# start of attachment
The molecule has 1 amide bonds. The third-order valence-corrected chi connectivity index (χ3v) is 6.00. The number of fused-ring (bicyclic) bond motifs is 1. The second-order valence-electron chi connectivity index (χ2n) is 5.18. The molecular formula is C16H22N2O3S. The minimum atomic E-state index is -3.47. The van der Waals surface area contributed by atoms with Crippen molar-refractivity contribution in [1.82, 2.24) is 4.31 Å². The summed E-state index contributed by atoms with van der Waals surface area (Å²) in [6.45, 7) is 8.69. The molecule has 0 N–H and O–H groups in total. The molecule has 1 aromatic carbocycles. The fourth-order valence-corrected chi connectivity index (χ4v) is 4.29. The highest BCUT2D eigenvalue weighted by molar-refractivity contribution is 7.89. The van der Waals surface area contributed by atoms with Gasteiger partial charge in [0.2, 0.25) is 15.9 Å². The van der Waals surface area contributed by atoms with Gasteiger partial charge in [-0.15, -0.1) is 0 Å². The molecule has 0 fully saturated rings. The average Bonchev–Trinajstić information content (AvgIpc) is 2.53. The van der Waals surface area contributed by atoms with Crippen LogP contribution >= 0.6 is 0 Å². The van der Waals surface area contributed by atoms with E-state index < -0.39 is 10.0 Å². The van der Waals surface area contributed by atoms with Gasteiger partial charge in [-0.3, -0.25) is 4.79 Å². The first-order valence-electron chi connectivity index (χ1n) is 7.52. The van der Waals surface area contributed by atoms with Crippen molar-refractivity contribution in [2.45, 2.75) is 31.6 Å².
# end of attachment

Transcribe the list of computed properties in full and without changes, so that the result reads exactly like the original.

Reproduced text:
The molecule has 1 amide bonds. The third-order valence-corrected chi connectivity index (χ3v) is 6.00. The number of fused-ring (bicyclic) bond motifs is 1. The second-order valence-electron chi connectivity index (χ2n) is 5.18. The molecular formula is C16H22N2O3S. The minimum atomic E-state index is -3.47. The van der Waals surface area contributed by atoms with Crippen molar-refractivity contribution in [1.82, 2.24) is 4.31 Å². The summed E-state index contributed by atoms with van der Waals surface area (Å²) in [6.45, 7) is 8.69. The molecule has 0 N–H and O–H groups in total. The molecule has 1 aromatic carbocycles. The fourth-order valence-corrected chi connectivity index (χ4v) is 4.29. The highest BCUT2D eigenvalue weighted by molar-refractivity contribution is 7.89. The van der Waals surface area contributed by atoms with Gasteiger partial charge in [0.2, 0.25) is 15.9 Å². The van der Waals surface area contributed by atoms with Gasteiger partial charge in [-0.15, -0.1) is 0 Å². The molecule has 0 fully saturated rings. The average Bonchev–Trinajstić information content (AvgIpc) is 2.53. The van der Waals surface area contributed by atoms with Crippen LogP contribution >= 0.6 is 0 Å². The van der Waals surface area contributed by atoms with E-state index < -0.39 is 10.0 Å². The van der Waals surface area contributed by atoms with Gasteiger partial charge in [-0.3, -0.25) is 4.79 Å². The first-order valence-electron chi connectivity index (χ1n) is 7.52. The van der Waals surface area contributed by atoms with Crippen molar-refractivity contribution in [2.45, 2.75) is 31.6 Å².